logo Calflora, a 501c3 non-profit
Taxon  Report  
Hirschfeldia incana  (L.) Lagr.-Fossat
Mediterranean hoary mustard,   Short podded mustard,   Summer mustard,   Wild mustard
Hirschfeldia incana is a perennial herb that is not native to California.
Cal-IPC rating: moderate
Siskiyou Del Norte Modoc Humboldt Shasta Lassen Trinity Plumas Tehama Butte Mendocino Glenn Sierra Yuba Lake Nevada Colusa Placer Sutter El Dorado Yolo Alpine Napa Sonoma Sacramento Mono Amador Solano Calaveras Tuolumne San Joaquin Marin Contra Costa Alameda Santa Cruz Mariposa Madera San Francisco San Mateo Merced Fresno Stanislaus Santa Clara Inyo San Benito Tulare Kings Monterey San Bernardino San Luis Obispo Kern Santa Barbara Ventura Los Angeles Riverside Orange San Diego Imperial
Observation Search
~16291 records in California
redone or more occurrences
within a 7.5-minute quadrangle

Bloom Period
Genus: Hirschfeldia
Family: Brassicaceae  
Category: angiosperm  
PLANTS group:Dicot
Jepson eFlora section: eudicot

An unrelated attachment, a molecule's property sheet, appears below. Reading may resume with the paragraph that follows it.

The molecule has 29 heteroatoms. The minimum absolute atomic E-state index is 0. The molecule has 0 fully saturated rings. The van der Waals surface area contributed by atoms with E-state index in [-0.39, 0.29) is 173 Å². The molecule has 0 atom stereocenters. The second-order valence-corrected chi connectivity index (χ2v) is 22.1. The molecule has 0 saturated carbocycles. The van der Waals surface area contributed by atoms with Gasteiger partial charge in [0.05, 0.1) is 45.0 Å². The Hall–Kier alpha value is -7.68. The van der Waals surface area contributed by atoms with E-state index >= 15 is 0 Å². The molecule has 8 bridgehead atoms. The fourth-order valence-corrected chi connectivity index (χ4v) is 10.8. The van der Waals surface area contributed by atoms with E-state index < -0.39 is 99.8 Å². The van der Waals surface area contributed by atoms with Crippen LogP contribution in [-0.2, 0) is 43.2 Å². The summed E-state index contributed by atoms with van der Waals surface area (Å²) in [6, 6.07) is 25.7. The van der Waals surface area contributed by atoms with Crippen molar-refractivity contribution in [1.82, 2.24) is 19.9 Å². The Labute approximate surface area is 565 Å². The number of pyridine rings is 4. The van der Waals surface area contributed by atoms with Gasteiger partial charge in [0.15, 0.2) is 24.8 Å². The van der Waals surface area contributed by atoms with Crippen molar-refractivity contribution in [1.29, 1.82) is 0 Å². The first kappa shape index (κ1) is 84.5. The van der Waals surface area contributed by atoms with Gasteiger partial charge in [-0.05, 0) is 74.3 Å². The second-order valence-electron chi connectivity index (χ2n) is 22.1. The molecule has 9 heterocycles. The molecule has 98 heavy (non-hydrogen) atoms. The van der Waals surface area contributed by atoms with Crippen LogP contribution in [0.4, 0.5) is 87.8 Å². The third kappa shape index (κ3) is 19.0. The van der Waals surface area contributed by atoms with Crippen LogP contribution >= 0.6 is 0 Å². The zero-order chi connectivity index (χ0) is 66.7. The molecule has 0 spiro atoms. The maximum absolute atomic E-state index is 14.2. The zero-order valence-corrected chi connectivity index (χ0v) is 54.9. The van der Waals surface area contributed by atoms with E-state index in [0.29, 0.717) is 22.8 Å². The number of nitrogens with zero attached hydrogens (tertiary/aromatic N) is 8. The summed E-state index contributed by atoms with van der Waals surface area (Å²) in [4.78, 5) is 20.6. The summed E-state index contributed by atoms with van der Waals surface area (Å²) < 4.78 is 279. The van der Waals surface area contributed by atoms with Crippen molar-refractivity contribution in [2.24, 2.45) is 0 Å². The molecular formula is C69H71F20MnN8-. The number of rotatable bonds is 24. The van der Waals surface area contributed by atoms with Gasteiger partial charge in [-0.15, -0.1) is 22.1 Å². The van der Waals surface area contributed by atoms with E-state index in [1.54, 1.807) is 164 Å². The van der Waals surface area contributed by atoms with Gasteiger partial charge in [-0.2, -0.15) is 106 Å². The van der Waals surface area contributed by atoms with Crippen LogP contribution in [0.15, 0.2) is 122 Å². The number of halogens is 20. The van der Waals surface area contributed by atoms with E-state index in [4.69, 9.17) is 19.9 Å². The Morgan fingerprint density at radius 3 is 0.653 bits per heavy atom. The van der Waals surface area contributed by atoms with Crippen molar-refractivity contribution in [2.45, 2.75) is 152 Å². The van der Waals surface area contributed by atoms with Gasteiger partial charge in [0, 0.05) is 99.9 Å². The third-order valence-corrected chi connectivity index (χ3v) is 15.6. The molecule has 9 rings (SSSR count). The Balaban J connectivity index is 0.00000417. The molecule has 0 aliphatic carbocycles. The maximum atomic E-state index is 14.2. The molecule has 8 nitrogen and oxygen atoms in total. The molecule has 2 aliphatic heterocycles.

Habitat: disturbed

Communities: weed, characteristic of disturbed places

Name Status:
Accepted by JEF + PLANTS

Alternate Names:
JEF + PLANTSBrassica geniculata
PLANTSBrassica incana
PLANTSSinapis incana
iNatBrassica nigra
Information about  Hirschfeldia incana from other sources

[Wikipedia] Native to the Mediterranean Basin: Hirschfeldia incana (formerly Brassica geniculata) is a species of flowering plant in the mustard family known by many common names, including shortpod mustard, buchanweed, hoary mustard[1] and Mediterranean mustard.[2] It is the only species in the monotypic genus Hirschfeldia, which is closely related to Brassica.[3] The species is native to the Mediterranean Basin but it can be found in many parts of the world as an introduced species and often a very abundant noxious weed.[4] This mustard is very similar in appearance to black mustard, but is generally shorter.[5] It forms a wide basal rosette of lobed leaves which lie flat on the ground, and it keeps its leaves while flowering.[6] Its stem and foliage have soft white hairs. Unlike black mustard, H. incana is a perennial plant.[5] Its leaves are edible and traditionally were used in some areas as a leaf vegetable.[7] (link added by Mary Ann Machi)

Suggested Citation
Calflora: Information on California plants for education, research and conservation, with data contributed by public and private institutions and individuals. [web application]. 2024. Berkeley, California: The Calflora Database [a non-profit organization]. Available: https://www.calflora.org/   (Accessed: 07/12/2024).